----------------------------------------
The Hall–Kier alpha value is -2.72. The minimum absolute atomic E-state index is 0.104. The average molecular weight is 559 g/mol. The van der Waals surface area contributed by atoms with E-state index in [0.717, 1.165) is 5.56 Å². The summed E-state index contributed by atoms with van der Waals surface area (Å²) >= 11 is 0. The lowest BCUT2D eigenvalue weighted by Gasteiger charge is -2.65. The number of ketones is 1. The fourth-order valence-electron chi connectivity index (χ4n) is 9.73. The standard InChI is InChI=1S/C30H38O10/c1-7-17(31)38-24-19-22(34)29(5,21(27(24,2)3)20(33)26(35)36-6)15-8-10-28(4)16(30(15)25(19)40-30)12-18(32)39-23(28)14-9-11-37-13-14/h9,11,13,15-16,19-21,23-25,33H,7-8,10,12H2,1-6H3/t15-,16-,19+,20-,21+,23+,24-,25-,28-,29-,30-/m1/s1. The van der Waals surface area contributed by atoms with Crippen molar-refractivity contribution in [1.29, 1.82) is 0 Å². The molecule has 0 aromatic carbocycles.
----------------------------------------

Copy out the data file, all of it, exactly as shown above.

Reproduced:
The Hall–Kier alpha value is -2.72. The minimum absolute atomic E-state index is 0.104. The average molecular weight is 559 g/mol. The van der Waals surface area contributed by atoms with E-state index in [0.717, 1.165) is 5.56 Å². The summed E-state index contributed by atoms with van der Waals surface area (Å²) >= 11 is 0. The lowest BCUT2D eigenvalue weighted by Gasteiger charge is -2.65. The number of ketones is 1. The fourth-order valence-electron chi connectivity index (χ4n) is 9.73. The standard InChI is InChI=1S/C30H38O10/c1-7-17(31)38-24-19-22(34)29(5,21(27(24,2)3)20(33)26(35)36-6)15-8-10-28(4)16(30(15)25(19)40-30)12-18(32)39-23(28)14-9-11-37-13-14/h9,11,13,15-16,19-21,23-25,33H,7-8,10,12H2,1-6H3/t15-,16-,19+,20-,21+,23+,24-,25-,28-,29-,30-/m1/s1. The van der Waals surface area contributed by atoms with Crippen molar-refractivity contribution in [1.29, 1.82) is 0 Å². The molecule has 0 aromatic carbocycles.